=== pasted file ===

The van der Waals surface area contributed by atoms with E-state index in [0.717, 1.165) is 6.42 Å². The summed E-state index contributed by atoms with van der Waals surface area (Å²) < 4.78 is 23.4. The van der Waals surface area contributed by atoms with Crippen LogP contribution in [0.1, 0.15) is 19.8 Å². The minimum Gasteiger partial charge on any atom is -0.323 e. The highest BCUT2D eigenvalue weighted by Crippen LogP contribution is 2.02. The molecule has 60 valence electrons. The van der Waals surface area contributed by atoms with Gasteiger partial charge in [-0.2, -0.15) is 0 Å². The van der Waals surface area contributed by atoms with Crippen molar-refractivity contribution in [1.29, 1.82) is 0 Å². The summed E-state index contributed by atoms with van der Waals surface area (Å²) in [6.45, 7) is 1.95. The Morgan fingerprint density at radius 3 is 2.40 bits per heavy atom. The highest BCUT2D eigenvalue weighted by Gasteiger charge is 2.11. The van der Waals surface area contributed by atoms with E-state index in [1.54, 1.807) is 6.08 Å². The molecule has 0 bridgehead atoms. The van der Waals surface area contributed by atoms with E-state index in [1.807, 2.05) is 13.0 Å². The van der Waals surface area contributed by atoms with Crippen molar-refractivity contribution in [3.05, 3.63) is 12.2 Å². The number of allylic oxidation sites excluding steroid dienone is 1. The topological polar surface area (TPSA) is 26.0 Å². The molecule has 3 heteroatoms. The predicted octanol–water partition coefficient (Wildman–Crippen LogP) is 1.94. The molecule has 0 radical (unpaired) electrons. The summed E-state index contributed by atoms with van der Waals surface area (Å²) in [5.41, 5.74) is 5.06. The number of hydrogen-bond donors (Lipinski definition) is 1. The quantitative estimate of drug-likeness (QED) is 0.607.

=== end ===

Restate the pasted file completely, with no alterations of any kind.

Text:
The van der Waals surface area contributed by atoms with E-state index in [0.717, 1.165) is 6.42 Å². The summed E-state index contributed by atoms with van der Waals surface area (Å²) < 4.78 is 23.4. The van der Waals surface area contributed by atoms with Crippen LogP contribution in [0.1, 0.15) is 19.8 Å². The minimum Gasteiger partial charge on any atom is -0.323 e. The highest BCUT2D eigenvalue weighted by Crippen LogP contribution is 2.02. The molecule has 60 valence electrons. The van der Waals surface area contributed by atoms with Gasteiger partial charge in [-0.2, -0.15) is 0 Å². The van der Waals surface area contributed by atoms with Crippen molar-refractivity contribution in [1.29, 1.82) is 0 Å². The summed E-state index contributed by atoms with van der Waals surface area (Å²) in [6.45, 7) is 1.95. The Morgan fingerprint density at radius 3 is 2.40 bits per heavy atom. The highest BCUT2D eigenvalue weighted by Gasteiger charge is 2.11. The van der Waals surface area contributed by atoms with E-state index in [1.54, 1.807) is 6.08 Å². The molecule has 0 bridgehead atoms. The van der Waals surface area contributed by atoms with E-state index in [1.807, 2.05) is 13.0 Å². The van der Waals surface area contributed by atoms with Crippen molar-refractivity contribution in [3.05, 3.63) is 12.2 Å². The number of allylic oxidation sites excluding steroid dienone is 1. The topological polar surface area (TPSA) is 26.0 Å². The molecule has 3 heteroatoms. The predicted octanol–water partition coefficient (Wildman–Crippen LogP) is 1.94. The molecule has 0 radical (unpaired) electrons. The summed E-state index contributed by atoms with van der Waals surface area (Å²) in [5.41, 5.74) is 5.06. The number of hydrogen-bond donors (Lipinski definition) is 1. The quantitative estimate of drug-likeness (QED) is 0.607.